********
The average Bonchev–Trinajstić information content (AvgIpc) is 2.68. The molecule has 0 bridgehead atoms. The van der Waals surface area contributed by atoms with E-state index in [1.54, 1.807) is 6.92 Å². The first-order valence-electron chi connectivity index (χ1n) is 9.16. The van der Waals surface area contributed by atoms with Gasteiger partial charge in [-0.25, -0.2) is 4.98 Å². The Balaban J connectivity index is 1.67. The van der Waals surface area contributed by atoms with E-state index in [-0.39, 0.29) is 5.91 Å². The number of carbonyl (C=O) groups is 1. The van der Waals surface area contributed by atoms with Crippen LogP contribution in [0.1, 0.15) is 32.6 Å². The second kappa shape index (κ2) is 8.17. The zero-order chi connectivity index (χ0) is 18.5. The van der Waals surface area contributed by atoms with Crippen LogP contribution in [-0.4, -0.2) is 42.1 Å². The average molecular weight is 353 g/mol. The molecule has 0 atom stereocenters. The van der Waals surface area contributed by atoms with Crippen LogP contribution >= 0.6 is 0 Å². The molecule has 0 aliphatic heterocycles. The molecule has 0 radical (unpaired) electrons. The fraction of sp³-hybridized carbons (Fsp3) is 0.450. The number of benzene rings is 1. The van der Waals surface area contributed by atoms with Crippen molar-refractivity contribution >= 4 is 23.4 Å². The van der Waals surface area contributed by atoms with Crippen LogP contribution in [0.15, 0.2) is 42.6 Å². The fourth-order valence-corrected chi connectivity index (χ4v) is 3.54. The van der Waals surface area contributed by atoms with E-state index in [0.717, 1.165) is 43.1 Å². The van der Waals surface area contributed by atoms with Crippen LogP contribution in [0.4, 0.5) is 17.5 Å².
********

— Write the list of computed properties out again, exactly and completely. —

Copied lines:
The average Bonchev–Trinajstić information content (AvgIpc) is 2.68. The molecule has 0 bridgehead atoms. The van der Waals surface area contributed by atoms with E-state index in [1.54, 1.807) is 6.92 Å². The first-order valence-electron chi connectivity index (χ1n) is 9.16. The van der Waals surface area contributed by atoms with Gasteiger partial charge in [-0.25, -0.2) is 4.98 Å². The Balaban J connectivity index is 1.67. The van der Waals surface area contributed by atoms with E-state index in [-0.39, 0.29) is 5.91 Å². The number of carbonyl (C=O) groups is 1. The van der Waals surface area contributed by atoms with Crippen LogP contribution in [0.1, 0.15) is 32.6 Å². The second kappa shape index (κ2) is 8.17. The zero-order chi connectivity index (χ0) is 18.5. The van der Waals surface area contributed by atoms with Crippen LogP contribution in [-0.4, -0.2) is 42.1 Å². The average molecular weight is 353 g/mol. The molecule has 0 atom stereocenters. The van der Waals surface area contributed by atoms with Crippen LogP contribution >= 0.6 is 0 Å². The molecule has 0 aliphatic heterocycles. The molecule has 0 radical (unpaired) electrons. The fraction of sp³-hybridized carbons (Fsp3) is 0.450. The number of benzene rings is 1. The van der Waals surface area contributed by atoms with Crippen molar-refractivity contribution >= 4 is 23.4 Å². The van der Waals surface area contributed by atoms with Crippen LogP contribution in [0.15, 0.2) is 42.6 Å². The fourth-order valence-corrected chi connectivity index (χ4v) is 3.54. The van der Waals surface area contributed by atoms with E-state index in [0.717, 1.165) is 43.1 Å². The van der Waals surface area contributed by atoms with Crippen LogP contribution in [0.4, 0.5) is 17.5 Å².